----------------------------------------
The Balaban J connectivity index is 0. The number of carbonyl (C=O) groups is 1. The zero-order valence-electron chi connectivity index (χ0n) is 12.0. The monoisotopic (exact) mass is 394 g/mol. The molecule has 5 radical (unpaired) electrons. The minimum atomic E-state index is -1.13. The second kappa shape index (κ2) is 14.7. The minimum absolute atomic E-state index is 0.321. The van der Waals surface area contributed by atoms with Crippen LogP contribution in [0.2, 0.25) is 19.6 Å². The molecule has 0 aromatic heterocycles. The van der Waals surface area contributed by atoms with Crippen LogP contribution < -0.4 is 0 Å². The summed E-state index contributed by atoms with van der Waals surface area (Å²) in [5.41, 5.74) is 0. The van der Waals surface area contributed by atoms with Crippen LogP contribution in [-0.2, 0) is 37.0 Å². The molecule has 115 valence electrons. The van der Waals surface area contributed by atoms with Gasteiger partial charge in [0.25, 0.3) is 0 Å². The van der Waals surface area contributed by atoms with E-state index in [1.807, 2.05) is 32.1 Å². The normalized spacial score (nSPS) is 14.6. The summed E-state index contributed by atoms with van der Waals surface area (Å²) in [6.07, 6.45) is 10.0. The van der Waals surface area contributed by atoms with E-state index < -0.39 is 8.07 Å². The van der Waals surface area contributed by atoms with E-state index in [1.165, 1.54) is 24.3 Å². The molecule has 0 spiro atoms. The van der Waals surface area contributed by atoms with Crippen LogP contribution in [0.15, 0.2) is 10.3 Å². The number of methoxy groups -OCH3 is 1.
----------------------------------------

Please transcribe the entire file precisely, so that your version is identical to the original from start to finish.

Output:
The Balaban J connectivity index is 0. The number of carbonyl (C=O) groups is 1. The zero-order valence-electron chi connectivity index (χ0n) is 12.0. The monoisotopic (exact) mass is 394 g/mol. The molecule has 5 radical (unpaired) electrons. The minimum atomic E-state index is -1.13. The second kappa shape index (κ2) is 14.7. The minimum absolute atomic E-state index is 0.321. The van der Waals surface area contributed by atoms with Crippen LogP contribution in [0.2, 0.25) is 19.6 Å². The molecule has 0 aromatic heterocycles. The van der Waals surface area contributed by atoms with Crippen LogP contribution < -0.4 is 0 Å². The summed E-state index contributed by atoms with van der Waals surface area (Å²) in [5.41, 5.74) is 0. The van der Waals surface area contributed by atoms with Crippen LogP contribution in [-0.2, 0) is 37.0 Å². The molecule has 115 valence electrons. The van der Waals surface area contributed by atoms with Gasteiger partial charge in [0.25, 0.3) is 0 Å². The van der Waals surface area contributed by atoms with E-state index in [1.807, 2.05) is 32.1 Å². The normalized spacial score (nSPS) is 14.6. The summed E-state index contributed by atoms with van der Waals surface area (Å²) in [6.07, 6.45) is 10.0. The van der Waals surface area contributed by atoms with E-state index < -0.39 is 8.07 Å². The van der Waals surface area contributed by atoms with E-state index in [1.165, 1.54) is 24.3 Å². The molecule has 0 spiro atoms. The van der Waals surface area contributed by atoms with Crippen LogP contribution in [0.15, 0.2) is 10.3 Å². The number of methoxy groups -OCH3 is 1.